FOMC to release minutes from its last meeting, but observers downplay the event as a sideshow in comparison to the Jackson Hole symposium on monetary policy.» Read More
Tuesday's trading volume was heavy but not as bad as Monday's. In other words, selloffs are coming on greater breadth than rallies.
Happy Wednesday. Winterpocalypse 2014 continues unabated.
The 2013 trend was toward positive net flows for mutual funds and ETFs. This trend will likely remain positive but volatile in the short term.
Some traders say they are addicted to wealth – but is this a genuine issue or just an excuse for Wall Street’s greed?
Bond prices suffered last year because of the roaring stock market. But fixed income has been the leader in 2014. Analysts weigh in on the outlook.
Private companies created 175,000 new positions in January, lower than in expected but keeping with the pace of job creation over the past two years.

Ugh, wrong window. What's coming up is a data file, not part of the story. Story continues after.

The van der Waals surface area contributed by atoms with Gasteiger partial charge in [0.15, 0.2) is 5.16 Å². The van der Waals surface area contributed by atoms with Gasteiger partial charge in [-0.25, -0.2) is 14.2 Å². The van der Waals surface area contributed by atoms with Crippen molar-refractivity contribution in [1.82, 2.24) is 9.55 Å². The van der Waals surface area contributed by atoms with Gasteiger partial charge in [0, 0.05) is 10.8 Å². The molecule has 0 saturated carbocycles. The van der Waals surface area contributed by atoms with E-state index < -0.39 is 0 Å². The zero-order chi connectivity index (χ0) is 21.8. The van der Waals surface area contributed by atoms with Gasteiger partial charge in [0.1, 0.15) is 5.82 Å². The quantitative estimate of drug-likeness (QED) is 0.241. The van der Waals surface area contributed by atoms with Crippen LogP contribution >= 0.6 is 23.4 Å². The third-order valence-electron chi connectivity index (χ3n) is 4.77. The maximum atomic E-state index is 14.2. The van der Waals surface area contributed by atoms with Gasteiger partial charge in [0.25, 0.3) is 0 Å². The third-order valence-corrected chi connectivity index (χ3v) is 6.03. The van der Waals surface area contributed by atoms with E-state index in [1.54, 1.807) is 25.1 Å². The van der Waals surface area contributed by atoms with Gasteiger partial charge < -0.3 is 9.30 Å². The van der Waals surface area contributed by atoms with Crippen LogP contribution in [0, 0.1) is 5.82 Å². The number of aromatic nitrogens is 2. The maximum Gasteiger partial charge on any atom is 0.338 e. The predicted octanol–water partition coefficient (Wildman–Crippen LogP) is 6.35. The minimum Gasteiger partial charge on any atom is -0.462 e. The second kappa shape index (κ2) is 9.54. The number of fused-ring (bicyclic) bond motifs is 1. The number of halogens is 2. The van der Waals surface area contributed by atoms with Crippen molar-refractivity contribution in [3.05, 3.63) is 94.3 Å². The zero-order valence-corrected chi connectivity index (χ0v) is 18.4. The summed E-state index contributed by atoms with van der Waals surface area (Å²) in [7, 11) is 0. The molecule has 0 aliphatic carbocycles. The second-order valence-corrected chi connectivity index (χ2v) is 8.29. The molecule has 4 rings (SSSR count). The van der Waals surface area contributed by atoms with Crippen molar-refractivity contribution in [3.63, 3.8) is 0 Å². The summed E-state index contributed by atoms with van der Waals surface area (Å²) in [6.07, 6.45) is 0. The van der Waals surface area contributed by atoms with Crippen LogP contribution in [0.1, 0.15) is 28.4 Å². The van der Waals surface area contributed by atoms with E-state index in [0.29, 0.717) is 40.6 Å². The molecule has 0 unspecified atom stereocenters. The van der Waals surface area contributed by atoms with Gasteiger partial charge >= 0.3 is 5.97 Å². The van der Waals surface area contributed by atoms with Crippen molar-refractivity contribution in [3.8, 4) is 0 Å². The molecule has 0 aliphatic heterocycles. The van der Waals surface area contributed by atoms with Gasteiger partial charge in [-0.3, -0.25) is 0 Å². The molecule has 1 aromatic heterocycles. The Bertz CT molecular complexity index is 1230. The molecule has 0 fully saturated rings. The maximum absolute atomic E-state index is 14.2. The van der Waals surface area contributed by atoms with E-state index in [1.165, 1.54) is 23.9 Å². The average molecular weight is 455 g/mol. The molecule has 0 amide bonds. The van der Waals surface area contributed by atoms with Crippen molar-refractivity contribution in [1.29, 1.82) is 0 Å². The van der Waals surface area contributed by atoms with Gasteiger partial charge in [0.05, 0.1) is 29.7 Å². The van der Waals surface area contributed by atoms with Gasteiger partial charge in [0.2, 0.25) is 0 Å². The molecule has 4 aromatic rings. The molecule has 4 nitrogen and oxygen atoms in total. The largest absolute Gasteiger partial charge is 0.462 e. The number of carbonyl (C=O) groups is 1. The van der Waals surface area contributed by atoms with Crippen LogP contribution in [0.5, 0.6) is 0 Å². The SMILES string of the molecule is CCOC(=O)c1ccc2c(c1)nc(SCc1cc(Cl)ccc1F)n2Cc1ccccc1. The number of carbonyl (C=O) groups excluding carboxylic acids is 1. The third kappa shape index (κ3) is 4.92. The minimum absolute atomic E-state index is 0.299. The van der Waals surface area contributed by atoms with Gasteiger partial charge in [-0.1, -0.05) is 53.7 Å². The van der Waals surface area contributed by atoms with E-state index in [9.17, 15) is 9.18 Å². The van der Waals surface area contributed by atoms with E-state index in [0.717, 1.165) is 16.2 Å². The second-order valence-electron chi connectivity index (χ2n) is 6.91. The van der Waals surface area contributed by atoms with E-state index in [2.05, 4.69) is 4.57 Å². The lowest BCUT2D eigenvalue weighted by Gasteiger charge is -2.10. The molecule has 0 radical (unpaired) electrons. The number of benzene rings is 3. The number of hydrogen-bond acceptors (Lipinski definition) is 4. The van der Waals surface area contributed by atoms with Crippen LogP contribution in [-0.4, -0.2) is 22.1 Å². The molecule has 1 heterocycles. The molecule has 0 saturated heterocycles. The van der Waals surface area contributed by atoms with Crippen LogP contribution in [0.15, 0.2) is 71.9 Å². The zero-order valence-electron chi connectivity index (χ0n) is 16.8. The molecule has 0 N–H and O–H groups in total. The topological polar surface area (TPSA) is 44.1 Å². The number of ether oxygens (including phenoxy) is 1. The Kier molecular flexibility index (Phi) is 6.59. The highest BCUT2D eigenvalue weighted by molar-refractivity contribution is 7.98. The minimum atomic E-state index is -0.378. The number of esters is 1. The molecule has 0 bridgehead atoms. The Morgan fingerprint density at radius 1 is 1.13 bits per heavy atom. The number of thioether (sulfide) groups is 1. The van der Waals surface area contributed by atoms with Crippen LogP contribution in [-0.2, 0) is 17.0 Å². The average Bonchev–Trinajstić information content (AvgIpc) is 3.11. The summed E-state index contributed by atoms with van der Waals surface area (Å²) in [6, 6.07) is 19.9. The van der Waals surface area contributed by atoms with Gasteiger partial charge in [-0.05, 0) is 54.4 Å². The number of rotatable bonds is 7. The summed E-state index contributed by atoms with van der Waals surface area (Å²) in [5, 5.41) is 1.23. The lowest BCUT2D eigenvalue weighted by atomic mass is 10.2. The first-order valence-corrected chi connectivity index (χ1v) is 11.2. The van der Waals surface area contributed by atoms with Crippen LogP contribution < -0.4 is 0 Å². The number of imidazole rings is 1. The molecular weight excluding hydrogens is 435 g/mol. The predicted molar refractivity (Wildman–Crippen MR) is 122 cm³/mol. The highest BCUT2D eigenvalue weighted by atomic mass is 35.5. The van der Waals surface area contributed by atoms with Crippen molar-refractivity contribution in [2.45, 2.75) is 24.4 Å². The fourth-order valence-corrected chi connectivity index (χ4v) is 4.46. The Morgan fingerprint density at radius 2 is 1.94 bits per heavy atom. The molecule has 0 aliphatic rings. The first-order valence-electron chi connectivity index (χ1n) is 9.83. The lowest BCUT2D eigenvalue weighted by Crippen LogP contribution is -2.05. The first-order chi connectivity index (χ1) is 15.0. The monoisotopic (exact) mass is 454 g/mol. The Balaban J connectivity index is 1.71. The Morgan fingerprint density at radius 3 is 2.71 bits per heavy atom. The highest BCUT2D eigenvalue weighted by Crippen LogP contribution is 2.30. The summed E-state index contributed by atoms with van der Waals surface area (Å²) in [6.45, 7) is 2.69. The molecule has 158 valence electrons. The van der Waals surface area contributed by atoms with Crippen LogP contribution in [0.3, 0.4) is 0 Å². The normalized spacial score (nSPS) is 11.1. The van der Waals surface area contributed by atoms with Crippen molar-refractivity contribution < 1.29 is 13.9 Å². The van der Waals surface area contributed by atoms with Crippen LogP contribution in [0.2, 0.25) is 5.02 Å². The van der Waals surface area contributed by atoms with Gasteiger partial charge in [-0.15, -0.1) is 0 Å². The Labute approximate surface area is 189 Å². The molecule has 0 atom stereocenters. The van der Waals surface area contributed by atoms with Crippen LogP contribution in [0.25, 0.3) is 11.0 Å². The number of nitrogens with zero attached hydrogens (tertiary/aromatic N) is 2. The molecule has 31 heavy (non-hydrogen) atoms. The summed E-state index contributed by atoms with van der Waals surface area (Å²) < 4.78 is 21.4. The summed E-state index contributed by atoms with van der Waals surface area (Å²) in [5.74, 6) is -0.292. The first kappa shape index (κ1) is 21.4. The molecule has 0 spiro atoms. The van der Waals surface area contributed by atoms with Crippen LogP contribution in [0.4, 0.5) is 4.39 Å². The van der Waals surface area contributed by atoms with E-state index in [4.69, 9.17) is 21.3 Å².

Some of the names on the move ahead of the open.
ADP's private sector jobs report and data on services sector activity could set the direction for stocks Wednesday.
Unusually severe winter weather is expected to dent economic growth and perhaps cause more rough sledding for stocks.
Natural gas futures jumped more than 8 percent Tuesday, driven well above the key $5 per million BTUs level on supply concerns and short-covering.
Companies in the news after the bell Tuesday.
The age of the apology is clearly upon us — and it is not just about being polite. It has become de rigueur. NYT reports.
The brutal winter of 2013-14 is not only making the air frigid but cooling the heels of investors.
Investors are beginning to prepare themselves for a world of rising rates in which the endless cash flow to emerging market economies begins to ebb.
A look at Tuesday's midday movers:
Longtime stock market bull Tom Lee of JPMorgan has kept his optimistic outlook intact after Monday's brutal selloff.
Fed stimulus made Wall Street happy but now what? Here comes a bigger correction, says Murray T. Holland of investment bank MHT MidSpan.
With the S&P 500 down 5.7 percent year to date, investors are beginning to wonder – should we expect a rebound or is a reversal in trend at hand?
Stock markets in the U.S., Japan and Europe have joined emerging markets in the doldrums, but is the selloff a rumble or is a deeper rout on its way?
Detroit's bankruptcy is rapidly shaping up as a battle of Wall Street vs. Main Street, at least as far as the city's creditors are concerned.
Get the best of CNBC in your inbox